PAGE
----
Description from TIFF 2011 catalog by Thom Powers:
Crime stories can often fall into a predictable pattern of whodunit, but trust Werner Herzog to bring his own unique approach to the genre. He focuses on a triple homicide case in Conroe, Texas, that occurred ten years ago. Epitomizing the word “senseless,” the apparent motive behind the murders was to steal a car for a joyride. The convicted killers were two teenagers, Michael Perry and Jason Burkett, who had a history of substance abuse and violent bravado. They deny their guilt (each blaming the other), but the verdict was based on strong evidence that Herzog doesn’t challenge. Instead, he probes the legacy of the crime and the psyches of the people involved, unveiling layers of humanity, both cold and compassionate.
Herzog, who strongly opposes capital punishment, came to this story after interviewing several people on death row. Among them was 28-year-old Perry, scheduled to die eight days after talking to Herzog. “When I talk to you, it does not necessarily mean that I have to like you,” Herzog says to Perry, “but&”8230; I think human beings should not be executed as simply as that.” Burkett, in contrast, was given a comparatively lenient sentence of life imprisonment, prompted by an emotional plea from his father (who is also incarcerated). After delving deeper, Herzog chose to concentrate on this particular case.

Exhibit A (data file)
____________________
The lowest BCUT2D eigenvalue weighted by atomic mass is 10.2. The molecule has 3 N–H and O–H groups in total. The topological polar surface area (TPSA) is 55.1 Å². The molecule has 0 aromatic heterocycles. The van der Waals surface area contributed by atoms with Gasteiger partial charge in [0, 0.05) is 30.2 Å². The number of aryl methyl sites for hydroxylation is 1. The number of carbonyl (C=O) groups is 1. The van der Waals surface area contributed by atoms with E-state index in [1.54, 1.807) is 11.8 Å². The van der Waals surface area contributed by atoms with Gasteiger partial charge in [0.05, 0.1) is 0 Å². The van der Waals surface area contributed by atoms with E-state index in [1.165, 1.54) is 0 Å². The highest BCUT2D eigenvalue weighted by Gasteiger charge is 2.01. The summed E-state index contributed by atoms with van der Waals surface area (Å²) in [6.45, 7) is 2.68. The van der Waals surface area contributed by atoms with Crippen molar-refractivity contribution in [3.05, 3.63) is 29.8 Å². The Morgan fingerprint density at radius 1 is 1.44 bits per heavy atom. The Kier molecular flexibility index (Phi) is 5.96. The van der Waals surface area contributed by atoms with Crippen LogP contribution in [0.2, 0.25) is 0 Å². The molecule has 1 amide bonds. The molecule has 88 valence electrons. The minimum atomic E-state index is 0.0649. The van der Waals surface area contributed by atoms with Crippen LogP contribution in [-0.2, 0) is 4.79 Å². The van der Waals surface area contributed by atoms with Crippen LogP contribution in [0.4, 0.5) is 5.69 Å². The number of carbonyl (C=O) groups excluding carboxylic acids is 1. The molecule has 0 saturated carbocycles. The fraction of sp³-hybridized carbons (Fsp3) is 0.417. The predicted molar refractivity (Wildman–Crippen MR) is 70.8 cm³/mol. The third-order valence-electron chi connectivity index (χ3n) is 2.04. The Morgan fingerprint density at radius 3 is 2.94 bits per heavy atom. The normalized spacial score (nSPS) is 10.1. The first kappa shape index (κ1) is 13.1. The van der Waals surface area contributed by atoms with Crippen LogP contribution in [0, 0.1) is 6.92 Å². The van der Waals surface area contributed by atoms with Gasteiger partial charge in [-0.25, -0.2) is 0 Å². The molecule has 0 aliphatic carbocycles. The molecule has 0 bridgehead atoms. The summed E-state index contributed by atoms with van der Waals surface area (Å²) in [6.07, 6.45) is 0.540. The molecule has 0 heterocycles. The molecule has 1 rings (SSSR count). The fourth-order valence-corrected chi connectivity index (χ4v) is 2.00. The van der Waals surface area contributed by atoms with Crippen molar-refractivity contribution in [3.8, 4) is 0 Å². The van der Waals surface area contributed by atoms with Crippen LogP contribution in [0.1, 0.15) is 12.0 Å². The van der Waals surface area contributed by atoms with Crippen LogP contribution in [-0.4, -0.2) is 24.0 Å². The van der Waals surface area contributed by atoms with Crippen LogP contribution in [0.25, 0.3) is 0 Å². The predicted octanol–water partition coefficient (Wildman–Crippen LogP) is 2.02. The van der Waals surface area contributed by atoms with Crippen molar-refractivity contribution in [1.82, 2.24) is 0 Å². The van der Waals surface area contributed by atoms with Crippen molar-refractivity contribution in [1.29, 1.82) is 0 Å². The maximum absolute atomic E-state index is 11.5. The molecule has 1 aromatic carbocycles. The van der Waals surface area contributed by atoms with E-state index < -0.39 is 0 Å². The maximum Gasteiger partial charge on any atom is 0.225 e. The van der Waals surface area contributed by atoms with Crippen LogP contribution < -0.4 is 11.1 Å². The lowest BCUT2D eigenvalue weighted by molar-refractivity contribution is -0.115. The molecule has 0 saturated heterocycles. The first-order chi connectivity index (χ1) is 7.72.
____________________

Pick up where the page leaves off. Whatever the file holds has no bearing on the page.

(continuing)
In a departure from films like Cave of Forgotten Dreams or Grizzly Man, Herzog refrains from his distinctive and familiar voice-over commentary, but his presence is felt through his questions. In addition to interviewing Perry and Burkett, he talks to their relatives, the victims’ families, law enforcement officials and others. Exploring an American gothic landscape, he takes us from luxury homes to impoverished trailers to prison cells. Herzog’s inquiries yield surprising moments that speak to a variety of human tendencies, including regret, redemption and irrational behaviour. As he’s done so often before, Herzog turns ominous territory into an enlightening trip.
About the director:
Werner Herzog was born in Munich and raised in the remote Bavarian village of Sachrang. He worked as a welder to fund his first film at age nineteen, and has since directed over fifty features. His films have won numerous awards, including the Grand Jury Prize at the Cannes Film Festival for The Enigma of Kaspar Hauser (74) and best director at the Cannes Film Festival for Fitzcarraldo (82). His other films include Aguirre, the Wrath of God (72), The Enigma of Kaspar Hauser (74), Stroszek (77), Lessons of Darkness (92), Grizzly Man (05), Bad Lieutenant: Port of Call New Orleans (09), Cave of Forgotten Dreams (10) and Into the Abyss (11).